Despite a longstanding acknowledgment that missing data are common in mHealth research [
As noted above, a pattern of missingness that may be suggestive of MNAR in mHealth research is when missingness is higher in an active condition relative to a passive (eg, waitlist) control group. The context of an RCT is important for making this claim. Random assignment should produce groups balanced on all relevant covariates at baseline, including those that would predict drop out [
A recent metaanalysis of attrition in RCTs testing smartphonebased mental health interventions [
In addition to further clarifying how differential attrition and potential MNAR are handled within the mHealth literature, there is a need to understand the potential implications of MNAR for study outcomes. Selection models and patternmixture models are two promising approaches. Sensitivity analyses such as those recommended by Hedeker et al [
This study has 2 primary aims. The first is to systematically review the analytic methods used to address missingness in a portion of the mHealth literature that has previously shown indications of potential MNAR. We examined 36 RCTs drawn from Linardon and FullerTyszkiewicz’s [
Our second aim is to present methods for evaluating the effects of MNAR that may be relevant to mHealth research. We illustrate the value of sensitivity analyses by applying an MIbased patternmixture model along the lines of Hedeker et al [
To evaluate study design features associated with differential attrition and the methods used to handle missing data, we reanalyzed and systematically reviewed RCTs included in the metaanalysis of attrition in smartphonebased mental health interventions by Linardon and FullerTyszkiewicz [
Log ORs and their variance were then aggregated using a random effects metaanalysis, weighted as typical using inverse variance [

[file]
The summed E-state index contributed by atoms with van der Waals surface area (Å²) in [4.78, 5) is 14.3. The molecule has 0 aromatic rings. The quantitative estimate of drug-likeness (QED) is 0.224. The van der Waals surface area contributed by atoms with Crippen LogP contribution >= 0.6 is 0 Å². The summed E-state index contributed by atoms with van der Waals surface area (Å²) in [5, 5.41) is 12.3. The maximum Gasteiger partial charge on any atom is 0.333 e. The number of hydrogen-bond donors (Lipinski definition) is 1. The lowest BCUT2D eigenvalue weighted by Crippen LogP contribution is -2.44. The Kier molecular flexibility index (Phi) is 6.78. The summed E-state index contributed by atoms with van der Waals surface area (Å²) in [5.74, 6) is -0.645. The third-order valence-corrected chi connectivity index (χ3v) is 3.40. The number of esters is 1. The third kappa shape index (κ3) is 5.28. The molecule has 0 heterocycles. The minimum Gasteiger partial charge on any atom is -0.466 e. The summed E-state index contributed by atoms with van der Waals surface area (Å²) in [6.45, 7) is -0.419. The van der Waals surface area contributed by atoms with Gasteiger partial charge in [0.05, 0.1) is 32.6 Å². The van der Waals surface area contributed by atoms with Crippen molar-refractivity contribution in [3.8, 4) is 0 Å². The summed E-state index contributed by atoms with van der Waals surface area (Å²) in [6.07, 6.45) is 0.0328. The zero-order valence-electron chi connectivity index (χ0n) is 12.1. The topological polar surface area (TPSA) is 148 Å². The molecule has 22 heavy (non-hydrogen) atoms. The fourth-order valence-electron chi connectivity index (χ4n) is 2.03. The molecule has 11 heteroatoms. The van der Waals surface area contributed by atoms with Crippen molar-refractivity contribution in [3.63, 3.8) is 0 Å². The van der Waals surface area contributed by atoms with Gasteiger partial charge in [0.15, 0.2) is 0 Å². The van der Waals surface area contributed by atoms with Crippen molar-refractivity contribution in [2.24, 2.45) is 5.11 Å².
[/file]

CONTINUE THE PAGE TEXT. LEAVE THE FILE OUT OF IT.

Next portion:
We systematically reviewed several features of the included studies. These included the overall sample size, overall dropout rate, whether potential differential attrition was statistically evaluated (ie, comparing dropout rates for active vs passive conditions), whether differential attrition was detected, the approach used for handling missing data, whether a modern MAR data analytic approach was used (ie, MI or ML), and whether a sensitivity analysis was conducted to evaluate the potential impact of MNAR data. To evaluate whether these study characteristics were linked with differential attrition, we tested them as moderators [
We used data from a recently conducted RCT testing a smartphonebased mental health intervention [
The first approach is a variant of the patternmixture model [
A possible limitation of this approach is that, in the possible absence of useful covariates in predicting missing outcomes, all missing observations will be generated with large SDs, implying a high degree of uncertainty in the missing outcomes. Thus, even when introducing the offset parameter following the patternmixture strategy, the observed variability in the missing observations will still be large. To the extent that we should not confuse lack of knowledge about missing outcomes with actual variability in the missing outcomes, a sensitivity analysis that also considers a fixedvalue replacement for missing observations can be useful. Therefore, we also applied a second sensitivity analysis approach outside the context of MI. Consistent with our strategy, this second approach focuses on estimating residualized change scores, although simple change scores could also be used. Once residualized change scores are imputed for missing cases, nonparametric tests (eg, Wilcoxon signedrank test) can then be conducted using these values to compare changes in the active and passive conditions while avoiding statistical drawbacks associated with conducting parametric tests using single imputed data (eg, artificially deflating SE by treating imputed values as if they were observed values [